Sunday, August 24, 2008

Religion and Politics, 2.

In a followup to our earlier discussion on Religion and Politics, it's worth noting another outstanding op-ed from the L. A. Times on another CA Supremes decision.

The decision in question said that a physician could not deny treatment to a couple because of moral or ethical concerns about them.

Now, hold your horses. This decision does NOT say that a physician has to perform a treatment he or she find unethical. No one is going to be forced to perform abortions, for example.

What it DOES say is that if the physician chooses to perform the treatment, he or she can't discriminate against which patient he will or will not treat.

So, an endocrinologist can't decide he won't treat an obese diabetic because he doesn't approve of his lifestyle. A cardiologist can't deny treatment to a black man because he doesn't like blacks. An oncologist can't turn away a Muslim woman because he doesn't like Muslims. And a fertility doc can't turn away a lesbian couple because she doesn't like homos. At least, not in the state of California. In California, with a California license, you don't get to discriminate against your patients. If you want to discriminate, you have to move to a state where it's legal. California will not license you to discriminate.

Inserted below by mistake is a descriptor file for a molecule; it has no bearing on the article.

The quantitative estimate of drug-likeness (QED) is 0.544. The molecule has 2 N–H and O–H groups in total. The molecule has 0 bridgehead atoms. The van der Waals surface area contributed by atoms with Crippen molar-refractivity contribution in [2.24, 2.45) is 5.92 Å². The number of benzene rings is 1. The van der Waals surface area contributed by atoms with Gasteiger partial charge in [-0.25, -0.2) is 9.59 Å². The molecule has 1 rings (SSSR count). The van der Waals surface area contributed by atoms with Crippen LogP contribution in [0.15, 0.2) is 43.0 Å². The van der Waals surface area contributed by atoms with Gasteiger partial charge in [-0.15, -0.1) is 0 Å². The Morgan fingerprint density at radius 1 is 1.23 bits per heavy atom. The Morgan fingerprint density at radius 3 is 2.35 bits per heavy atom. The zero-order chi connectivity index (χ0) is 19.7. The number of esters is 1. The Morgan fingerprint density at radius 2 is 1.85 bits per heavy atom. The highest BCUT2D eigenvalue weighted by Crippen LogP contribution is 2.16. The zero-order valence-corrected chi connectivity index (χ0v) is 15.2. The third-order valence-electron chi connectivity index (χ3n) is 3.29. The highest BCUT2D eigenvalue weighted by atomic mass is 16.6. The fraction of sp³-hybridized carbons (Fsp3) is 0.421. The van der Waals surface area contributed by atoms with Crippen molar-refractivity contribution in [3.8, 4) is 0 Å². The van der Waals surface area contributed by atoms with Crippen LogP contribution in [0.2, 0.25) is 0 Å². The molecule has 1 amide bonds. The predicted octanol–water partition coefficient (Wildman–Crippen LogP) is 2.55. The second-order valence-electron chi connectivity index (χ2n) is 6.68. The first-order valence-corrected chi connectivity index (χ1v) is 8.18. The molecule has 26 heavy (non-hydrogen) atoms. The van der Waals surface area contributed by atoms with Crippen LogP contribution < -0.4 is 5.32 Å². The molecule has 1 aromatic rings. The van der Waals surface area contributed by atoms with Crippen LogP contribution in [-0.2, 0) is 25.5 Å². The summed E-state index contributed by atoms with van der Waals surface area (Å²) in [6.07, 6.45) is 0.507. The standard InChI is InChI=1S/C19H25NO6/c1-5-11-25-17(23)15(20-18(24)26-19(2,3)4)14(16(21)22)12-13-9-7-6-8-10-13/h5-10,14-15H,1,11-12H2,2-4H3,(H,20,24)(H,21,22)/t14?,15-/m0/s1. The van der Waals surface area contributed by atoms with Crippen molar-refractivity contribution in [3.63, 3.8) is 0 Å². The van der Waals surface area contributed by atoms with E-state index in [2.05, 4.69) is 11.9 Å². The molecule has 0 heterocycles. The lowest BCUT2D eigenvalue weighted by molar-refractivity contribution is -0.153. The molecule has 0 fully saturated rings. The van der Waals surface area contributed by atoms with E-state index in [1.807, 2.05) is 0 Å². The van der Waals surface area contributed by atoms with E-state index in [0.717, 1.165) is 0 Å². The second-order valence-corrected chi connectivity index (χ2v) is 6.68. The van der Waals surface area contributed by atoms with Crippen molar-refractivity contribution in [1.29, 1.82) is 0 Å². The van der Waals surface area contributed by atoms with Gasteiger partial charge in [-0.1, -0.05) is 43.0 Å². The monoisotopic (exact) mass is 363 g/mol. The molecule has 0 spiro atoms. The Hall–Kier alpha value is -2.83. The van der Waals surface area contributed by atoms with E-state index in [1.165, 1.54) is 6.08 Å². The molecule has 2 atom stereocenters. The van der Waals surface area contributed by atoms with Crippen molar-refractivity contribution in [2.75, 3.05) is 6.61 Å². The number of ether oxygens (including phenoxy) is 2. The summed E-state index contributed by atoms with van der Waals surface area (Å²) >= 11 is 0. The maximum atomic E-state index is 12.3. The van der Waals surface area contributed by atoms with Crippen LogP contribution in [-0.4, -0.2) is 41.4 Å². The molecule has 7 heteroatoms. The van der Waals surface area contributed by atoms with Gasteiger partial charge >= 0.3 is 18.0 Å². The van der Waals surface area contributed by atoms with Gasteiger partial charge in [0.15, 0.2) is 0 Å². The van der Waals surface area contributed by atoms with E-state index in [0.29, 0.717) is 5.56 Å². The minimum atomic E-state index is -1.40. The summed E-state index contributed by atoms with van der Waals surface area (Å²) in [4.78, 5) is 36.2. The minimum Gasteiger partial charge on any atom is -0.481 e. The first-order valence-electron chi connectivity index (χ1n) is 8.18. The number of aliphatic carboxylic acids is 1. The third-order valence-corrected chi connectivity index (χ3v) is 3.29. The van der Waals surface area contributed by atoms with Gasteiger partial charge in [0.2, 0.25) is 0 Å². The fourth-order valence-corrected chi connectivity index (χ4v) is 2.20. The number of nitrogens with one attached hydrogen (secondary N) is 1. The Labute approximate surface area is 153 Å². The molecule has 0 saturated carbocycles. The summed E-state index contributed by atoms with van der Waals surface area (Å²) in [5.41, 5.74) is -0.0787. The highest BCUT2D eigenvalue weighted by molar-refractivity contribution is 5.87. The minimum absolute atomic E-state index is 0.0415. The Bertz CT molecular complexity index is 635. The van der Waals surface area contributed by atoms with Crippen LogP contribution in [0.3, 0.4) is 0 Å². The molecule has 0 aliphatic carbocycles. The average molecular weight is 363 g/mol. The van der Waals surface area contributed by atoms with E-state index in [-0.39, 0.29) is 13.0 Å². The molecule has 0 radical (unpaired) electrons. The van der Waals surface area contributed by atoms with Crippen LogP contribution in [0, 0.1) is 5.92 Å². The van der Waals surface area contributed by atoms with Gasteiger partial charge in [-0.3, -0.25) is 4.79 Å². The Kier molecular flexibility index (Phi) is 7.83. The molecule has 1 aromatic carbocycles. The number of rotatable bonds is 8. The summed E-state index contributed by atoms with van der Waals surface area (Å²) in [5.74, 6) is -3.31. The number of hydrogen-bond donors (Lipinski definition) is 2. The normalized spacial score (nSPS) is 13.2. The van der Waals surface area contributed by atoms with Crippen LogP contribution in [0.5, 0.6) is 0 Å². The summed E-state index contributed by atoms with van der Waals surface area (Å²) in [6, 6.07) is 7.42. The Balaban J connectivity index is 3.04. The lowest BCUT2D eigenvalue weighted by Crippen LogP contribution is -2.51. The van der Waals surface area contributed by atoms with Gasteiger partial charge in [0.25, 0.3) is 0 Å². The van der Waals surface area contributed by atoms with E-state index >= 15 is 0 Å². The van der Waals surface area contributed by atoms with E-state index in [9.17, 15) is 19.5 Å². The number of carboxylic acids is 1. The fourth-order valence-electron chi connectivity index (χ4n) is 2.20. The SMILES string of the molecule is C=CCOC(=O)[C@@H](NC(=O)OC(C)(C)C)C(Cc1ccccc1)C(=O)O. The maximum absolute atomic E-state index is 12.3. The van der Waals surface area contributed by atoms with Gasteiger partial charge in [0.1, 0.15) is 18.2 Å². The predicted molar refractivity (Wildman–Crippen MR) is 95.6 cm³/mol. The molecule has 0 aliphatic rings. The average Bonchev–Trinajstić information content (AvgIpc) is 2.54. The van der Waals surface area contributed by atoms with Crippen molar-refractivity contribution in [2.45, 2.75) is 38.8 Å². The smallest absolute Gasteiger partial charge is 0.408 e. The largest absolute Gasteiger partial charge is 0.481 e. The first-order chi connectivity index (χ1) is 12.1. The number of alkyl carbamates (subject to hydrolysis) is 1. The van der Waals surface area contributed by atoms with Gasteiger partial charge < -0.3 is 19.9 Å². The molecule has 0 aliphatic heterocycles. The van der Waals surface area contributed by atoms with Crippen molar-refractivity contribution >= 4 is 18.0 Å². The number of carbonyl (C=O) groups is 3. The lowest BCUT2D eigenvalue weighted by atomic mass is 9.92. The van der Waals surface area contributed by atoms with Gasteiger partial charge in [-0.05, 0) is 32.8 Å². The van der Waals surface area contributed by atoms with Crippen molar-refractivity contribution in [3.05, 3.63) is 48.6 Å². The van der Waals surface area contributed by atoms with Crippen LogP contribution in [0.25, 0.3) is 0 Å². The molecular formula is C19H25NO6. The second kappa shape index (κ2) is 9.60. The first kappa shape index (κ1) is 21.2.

The Op-Ed goes on,